Tipon: Garden of Kings and Land of the Cuy

February 2nd, 2012

By Maureen Santucci (Photos by James Preston)

Tipon is an Inca site about 20 km outside of Cusco. It will take 40 minutes to get there if you go on the local bus, a bit shorter if you choose to go in a taxi. I thought it would be more fun to go the local way. The first time I did this was on a Sunday. It will be the last time I do that on the weekend. I spent the entire trip standing hunched over. (A side word about local buses/combis or, as I like to call them, clown cars. Do not ever think it is full. It’s never full. I never cease to be amazed at how many people can fit in them.)

The next time I went, it was on a weekday. This time I got a seat… both ways. The advantage to the bus is that it is only 1 sol 20 each way. A taxi going back from Tipon to Cusco is 20 soles. Going there will probably cost a bit more as you will have to negotiate with the driver.

The downside to going on the weekday is apparent once you arrive. There isn’t as much chance of sharing a taxi up to the archaeological site. There were only a couple of local women waiting who wanted to go just partway up so I ended up paying 8 soles… I think the normal collectivo price is 5 but the driver may have been figuring he wouldn’t get a fare back.

You can walk up to the site… it’s only about 3 km or 5 miles from where the bus will drop you off on the main road. Unless you’re sure that you are up for it, you may want to opt for the taxi. You’ll do a lot of walking around the site and you may have to walk back if it’s as quiet as when I went.

To enter, will cost you 10 soles if you don’t have a Boleto Turistico (Tourist Ticket). If you are doing the Cusco City Tour and/or Sacred Valley Tour,  you’ll need to buy one. If you’re going to be around for a while, it’s worth getting the 10 day pass that covers Cusco and the Valley as well as Tipon.

As I went to the site on a rainy day in low tourist season, there were very few people there. It’s a real treat to walk around such an extensive site with so little company and no one getting in the way of my photo taking. On the other hand, this also meant there were not the usual guides hanging around out front waiting for work so I was completely left to my own advices.

This actually isn’t all bad… the quality of guides varies greatly and I have heard more than one make things up that I knew weren’t true. Since the language of the Incas was not a written one, there is a lot that isn’t known for sure. In some cases, this is taken advantage of and explanations are given purely for the sake of having an answer to a question.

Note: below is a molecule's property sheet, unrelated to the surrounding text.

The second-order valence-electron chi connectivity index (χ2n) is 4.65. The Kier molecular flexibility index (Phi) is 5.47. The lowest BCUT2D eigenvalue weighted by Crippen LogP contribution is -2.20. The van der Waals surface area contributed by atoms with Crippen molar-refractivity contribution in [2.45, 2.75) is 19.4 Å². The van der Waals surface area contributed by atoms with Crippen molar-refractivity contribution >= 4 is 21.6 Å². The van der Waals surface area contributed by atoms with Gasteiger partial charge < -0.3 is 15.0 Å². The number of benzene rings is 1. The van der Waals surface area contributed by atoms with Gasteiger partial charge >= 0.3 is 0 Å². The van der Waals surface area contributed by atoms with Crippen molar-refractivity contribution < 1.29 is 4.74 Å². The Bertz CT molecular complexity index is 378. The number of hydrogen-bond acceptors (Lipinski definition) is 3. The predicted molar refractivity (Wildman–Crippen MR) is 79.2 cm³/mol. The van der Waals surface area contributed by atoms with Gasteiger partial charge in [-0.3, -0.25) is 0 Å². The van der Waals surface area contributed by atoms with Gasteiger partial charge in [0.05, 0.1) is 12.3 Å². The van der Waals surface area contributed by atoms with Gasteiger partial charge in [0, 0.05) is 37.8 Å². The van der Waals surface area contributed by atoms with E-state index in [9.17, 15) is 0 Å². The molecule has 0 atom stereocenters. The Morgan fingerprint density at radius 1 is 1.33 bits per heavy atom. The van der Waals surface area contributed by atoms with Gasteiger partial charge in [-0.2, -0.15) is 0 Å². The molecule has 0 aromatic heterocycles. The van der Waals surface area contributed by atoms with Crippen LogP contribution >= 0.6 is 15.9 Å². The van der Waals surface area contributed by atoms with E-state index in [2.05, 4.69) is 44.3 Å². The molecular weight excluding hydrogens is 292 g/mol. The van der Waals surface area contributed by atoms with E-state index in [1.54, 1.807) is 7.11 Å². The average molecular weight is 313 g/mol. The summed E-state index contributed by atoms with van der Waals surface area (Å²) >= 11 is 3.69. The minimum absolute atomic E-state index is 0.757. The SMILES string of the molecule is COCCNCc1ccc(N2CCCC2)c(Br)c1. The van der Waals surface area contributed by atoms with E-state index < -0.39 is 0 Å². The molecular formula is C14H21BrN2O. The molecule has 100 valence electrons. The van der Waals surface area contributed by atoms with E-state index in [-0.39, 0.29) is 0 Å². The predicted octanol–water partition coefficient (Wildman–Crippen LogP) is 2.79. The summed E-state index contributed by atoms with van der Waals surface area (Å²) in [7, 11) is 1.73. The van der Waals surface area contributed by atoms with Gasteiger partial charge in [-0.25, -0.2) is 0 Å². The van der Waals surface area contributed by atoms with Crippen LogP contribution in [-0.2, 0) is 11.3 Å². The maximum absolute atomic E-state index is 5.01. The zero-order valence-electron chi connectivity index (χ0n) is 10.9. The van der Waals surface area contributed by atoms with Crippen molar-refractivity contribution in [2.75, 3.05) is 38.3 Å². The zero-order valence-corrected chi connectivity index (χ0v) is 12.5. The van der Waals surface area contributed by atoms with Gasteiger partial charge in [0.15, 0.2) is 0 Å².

Instead, I was able to wander around by myself for a couple of hours and make up my own stories about what the different areas signified and what their uses may have been. Most accounts say that it was a royal garden. Given that there are many agricultural terraces and abundant canals for irrigation, this would seem to be a good possibility. It’s an ideal place for getting a better idea of the hydraulic engineering for which the Incas are famous.

Up above, is a place called Intihuatana. The name means The Hitching Post of the Sun. The sun was the most important deity in the Incan cosmology but I didn’t see anything clearly pertaining to it. As with elsewhere in the site, there seemed to me to be more of a focus on honoring water.

Although I had no idea about the exact history, it was still a really cool place to hang out. If it had been a nicer day, I could have spent way more time there. And, like many other places in Peru, just walking around it allows you insights into, or at least a feeling for, the ancient culture at some level.

When I was done poking around, I started on my walk down and was lucky enough to get picked up by a taxi about half-way. Even luckier, I made a surprise visit to local friends who were just sitting down to lunch. Fortified by some tasty soup, beef, rice and potatoes… and really spicy aji… I was ready to make my way back to Cusco. Their restaurant, La Nusta, is due to open in March 2012 and will be serving (among other things), cuy or guinea pig, the other thing that this town is famous for.


A visit to Tipon makes a perfect accompaniment to a Machu Picchu trip. You can visit Tipon independently or as part of a guided tour organized by a Peru travel agency.

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